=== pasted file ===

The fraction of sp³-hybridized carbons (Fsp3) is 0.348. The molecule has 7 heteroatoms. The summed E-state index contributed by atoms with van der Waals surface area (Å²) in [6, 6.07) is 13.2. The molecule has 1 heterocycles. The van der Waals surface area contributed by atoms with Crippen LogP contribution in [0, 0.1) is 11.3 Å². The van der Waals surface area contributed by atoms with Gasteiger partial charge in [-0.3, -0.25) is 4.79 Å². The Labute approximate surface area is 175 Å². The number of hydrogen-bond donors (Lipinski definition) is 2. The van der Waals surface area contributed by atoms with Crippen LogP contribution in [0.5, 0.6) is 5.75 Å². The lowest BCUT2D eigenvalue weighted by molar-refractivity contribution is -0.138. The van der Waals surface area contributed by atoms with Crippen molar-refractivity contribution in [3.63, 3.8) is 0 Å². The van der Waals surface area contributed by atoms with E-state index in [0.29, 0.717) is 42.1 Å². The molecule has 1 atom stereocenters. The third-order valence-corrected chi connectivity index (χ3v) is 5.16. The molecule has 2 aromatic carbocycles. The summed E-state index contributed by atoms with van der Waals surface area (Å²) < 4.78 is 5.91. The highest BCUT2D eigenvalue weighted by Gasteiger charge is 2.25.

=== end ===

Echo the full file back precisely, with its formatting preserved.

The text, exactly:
The fraction of sp³-hybridized carbons (Fsp3) is 0.348. The molecule has 7 heteroatoms. The summed E-state index contributed by atoms with van der Waals surface area (Å²) in [6, 6.07) is 13.2. The molecule has 1 heterocycles. The van der Waals surface area contributed by atoms with Crippen LogP contribution in [0, 0.1) is 11.3 Å². The van der Waals surface area contributed by atoms with Gasteiger partial charge in [-0.3, -0.25) is 4.79 Å². The Labute approximate surface area is 175 Å². The number of hydrogen-bond donors (Lipinski definition) is 2. The van der Waals surface area contributed by atoms with Crippen LogP contribution in [0.5, 0.6) is 5.75 Å². The lowest BCUT2D eigenvalue weighted by molar-refractivity contribution is -0.138. The van der Waals surface area contributed by atoms with Crippen molar-refractivity contribution in [3.63, 3.8) is 0 Å². The van der Waals surface area contributed by atoms with E-state index in [0.29, 0.717) is 42.1 Å². The molecule has 1 atom stereocenters. The third-order valence-corrected chi connectivity index (χ3v) is 5.16. The molecule has 2 aromatic carbocycles. The summed E-state index contributed by atoms with van der Waals surface area (Å²) < 4.78 is 5.91. The highest BCUT2D eigenvalue weighted by Gasteiger charge is 2.25.